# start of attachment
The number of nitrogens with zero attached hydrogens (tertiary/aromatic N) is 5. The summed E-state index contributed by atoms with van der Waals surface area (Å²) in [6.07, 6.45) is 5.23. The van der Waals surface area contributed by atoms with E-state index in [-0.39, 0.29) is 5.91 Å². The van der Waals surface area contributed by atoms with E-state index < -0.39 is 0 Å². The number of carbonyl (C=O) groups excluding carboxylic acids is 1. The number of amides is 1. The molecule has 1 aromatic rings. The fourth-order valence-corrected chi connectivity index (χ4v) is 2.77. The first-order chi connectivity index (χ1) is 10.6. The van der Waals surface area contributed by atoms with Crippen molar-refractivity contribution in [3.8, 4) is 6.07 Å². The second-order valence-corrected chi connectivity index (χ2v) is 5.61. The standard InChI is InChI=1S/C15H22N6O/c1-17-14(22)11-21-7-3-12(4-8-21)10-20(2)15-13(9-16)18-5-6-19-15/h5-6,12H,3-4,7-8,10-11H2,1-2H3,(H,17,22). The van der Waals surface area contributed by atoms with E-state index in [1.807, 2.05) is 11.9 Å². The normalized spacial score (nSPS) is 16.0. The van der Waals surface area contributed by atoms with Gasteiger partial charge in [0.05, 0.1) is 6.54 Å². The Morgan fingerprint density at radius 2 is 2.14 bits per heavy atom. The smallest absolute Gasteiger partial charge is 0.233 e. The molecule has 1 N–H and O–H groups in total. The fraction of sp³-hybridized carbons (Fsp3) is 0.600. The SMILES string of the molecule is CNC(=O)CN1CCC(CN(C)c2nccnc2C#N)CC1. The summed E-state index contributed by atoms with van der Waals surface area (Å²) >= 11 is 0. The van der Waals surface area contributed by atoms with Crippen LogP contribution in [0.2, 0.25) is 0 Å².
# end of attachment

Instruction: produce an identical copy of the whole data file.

The number of nitrogens with zero attached hydrogens (tertiary/aromatic N) is 5. The summed E-state index contributed by atoms with van der Waals surface area (Å²) in [6.07, 6.45) is 5.23. The van der Waals surface area contributed by atoms with E-state index in [-0.39, 0.29) is 5.91 Å². The van der Waals surface area contributed by atoms with E-state index < -0.39 is 0 Å². The number of carbonyl (C=O) groups excluding carboxylic acids is 1. The number of amides is 1. The molecule has 1 aromatic rings. The fourth-order valence-corrected chi connectivity index (χ4v) is 2.77. The first-order chi connectivity index (χ1) is 10.6. The van der Waals surface area contributed by atoms with Crippen molar-refractivity contribution in [3.8, 4) is 6.07 Å². The second-order valence-corrected chi connectivity index (χ2v) is 5.61. The standard InChI is InChI=1S/C15H22N6O/c1-17-14(22)11-21-7-3-12(4-8-21)10-20(2)15-13(9-16)18-5-6-19-15/h5-6,12H,3-4,7-8,10-11H2,1-2H3,(H,17,22). The van der Waals surface area contributed by atoms with E-state index in [1.807, 2.05) is 11.9 Å². The normalized spacial score (nSPS) is 16.0. The van der Waals surface area contributed by atoms with Gasteiger partial charge in [0.05, 0.1) is 6.54 Å². The Morgan fingerprint density at radius 2 is 2.14 bits per heavy atom. The smallest absolute Gasteiger partial charge is 0.233 e. The molecule has 1 N–H and O–H groups in total. The fraction of sp³-hybridized carbons (Fsp3) is 0.600. The SMILES string of the molecule is CNC(=O)CN1CCC(CN(C)c2nccnc2C#N)CC1. The summed E-state index contributed by atoms with van der Waals surface area (Å²) >= 11 is 0. The van der Waals surface area contributed by atoms with Crippen LogP contribution in [0.2, 0.25) is 0 Å².